Ch. 4

ELEVEN

I just started middle school and it was not a good time in my life. All of the friends I made in 5th grade were gone and scattered in different classes. In the elementary school, students were divided into four “houses.” But in the middle school, the grade was shuffled together and divided into three “color teams.”

The friends I had made in 5th grade, you know, those 20 kids I spent every day with, were no longer with me. I didn’t have class with any of them and was starting over from scratch… again.

The whole grade had lunch at the same time, but none of my former 5th grade friends cared to sit with me. They had all moved on to their new friends. I was an outcast and a loner.

One day at bus dismissal, I recognized a girl named Wendy whom I met during swim team the summer after 1st grade. We started talking and she invited me to sit at her lunch table with her and her two friends, Nicole and Sally.

For a few weeks, it went okay. I couldn’t really follow along with the current American pop culture drama or relate to the bogus sales at Ralph Lauren, but they loved asking me about England.

That year, the movie Mean Girls came out. And soon I found myself reliving the real version when they, the only three friends I had, publicly told me I couldn’t sit with them anymore because I wasn’t pretty enough. They didn’t like my face, frizzy hair, braces and said I was too fat and poor, which was somehow “damaging their image”.

Wendy, who had taken the lead role of Regina George, smiled the whole time as her sidekick Gretchen Wieners (Sally), spat out the famous line, “YOU CANT SIT WITH US ANYMORE!” loud enough for the entire cafeteria to hear and break into laughter. Dim-witted Nicole sat quietly, nodding along.

At the end of the humiliating verbal assault, I was stunned. I was red in the face and fighting back tears. I had never been so embarrassed. I couldn’t stand everyone’s eyes on me, so I eventually got up from the table and left the cafeteria, while the girls snickered behind me.

That is a day I will never forget.

For a bulk of the school year after that, I didn’t have anyone to sit with at lunch. I didn’t have a single friend in any of my classes. No one wanted to be associated with a loser like me so I would eat my lunch in the bathroom, or walk the halls aimlessly trying to act like I wasn’t hungry and didn’t care that I was alone.

One day pretty soon after that, I pressed my luck and wandered into my empty art classroom. I found a sharpened pencil and some loose-leaf paper, started drawing, and it was like the world on my shoulders had sloughed off. My mind was returning to what it once was in England- free and happy.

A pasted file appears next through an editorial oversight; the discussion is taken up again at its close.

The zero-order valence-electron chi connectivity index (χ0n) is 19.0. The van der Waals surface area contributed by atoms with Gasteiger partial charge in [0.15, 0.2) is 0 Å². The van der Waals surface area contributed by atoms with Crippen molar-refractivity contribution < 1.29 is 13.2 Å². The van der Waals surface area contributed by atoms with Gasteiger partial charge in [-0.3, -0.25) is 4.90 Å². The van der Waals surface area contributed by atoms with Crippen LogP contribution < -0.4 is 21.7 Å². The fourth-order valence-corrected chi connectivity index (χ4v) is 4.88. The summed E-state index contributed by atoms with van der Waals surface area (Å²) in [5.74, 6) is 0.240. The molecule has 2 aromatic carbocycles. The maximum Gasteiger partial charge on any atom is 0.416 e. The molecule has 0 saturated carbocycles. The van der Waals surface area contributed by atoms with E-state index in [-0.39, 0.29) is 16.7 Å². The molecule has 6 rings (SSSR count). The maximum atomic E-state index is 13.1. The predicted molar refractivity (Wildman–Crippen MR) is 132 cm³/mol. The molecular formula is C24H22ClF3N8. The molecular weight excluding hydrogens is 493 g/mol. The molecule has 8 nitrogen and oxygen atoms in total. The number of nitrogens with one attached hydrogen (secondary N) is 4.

I was able to be myself for 30 minutes that day. And that meant everything.

Each lunch period after that, I’d return to the art room to avoid the cafeteria and spare myself from further ridicule. I would pick a chair hidden away from the door, eat my lunch quickly so no one would see me doing it, dispose of the evidence, and spend the rest of the time drawing, pretending I didn’t care that I was all alone incase someone walked by and saw me.

On the days a class occupied the art room during my lunch break, I’d revert back to eating in the bathroom or roaming the halls. Sometimes, I would sit at my locker to do homework or would strike up conversation with the hall monitors. I was willing to do just about anything to keep me away from that cafeteria.

Eventually, the art teacher figured out what was going on, although she never mentioned it to me. She made sure to always leave her door open, not just at lunch, but before and after school, too, incase I needed it. She also created an ‘open door policy’ during the school day, which allowed kids to go to her classroom any time during the day to do art whether there was a class or not.

Every day after that, I woke up a little bit happier, went to school, talked to no one, and took the bus home.

Aside from my art room lunches, the bus was my favorite part of my day because I finally had someone to talk to, my brother Hunter. Well… I did after all of his friends got off at their stops first, because you know, little sisters are embarrassing to be seen with. But those bus rides and the talks we had walking home from the bus stop were the greatest.

Since we moved back, all of my siblings handled the transition flawlessly. They had no problems making friends and it seemed like the bond the 4 of us had in England fell apart. They didn’t need me anymore now that they had friends. But I needed them. I was lost in a world of Abercrombie & Bitch.

I was no longer in my happy bubble in England. I wasn’t accepted or embraced anymore. I wasn’t respected for being different. I was ostracized for it and pressured into conforming into becoming another Fairfield County clone, or what’s now referred to as a “basic white bitch.” But I didn’t like any of the things the other girls did. I didn’t think the same way as them. I thought for myself, and when I did, I considered things from multiple perspectives. I didn’t like the gossip and caddy drama. I didn’t buy into the fictitious superficial bullshit. I was just me, fun loving, artistic, shy, polite, and kind me.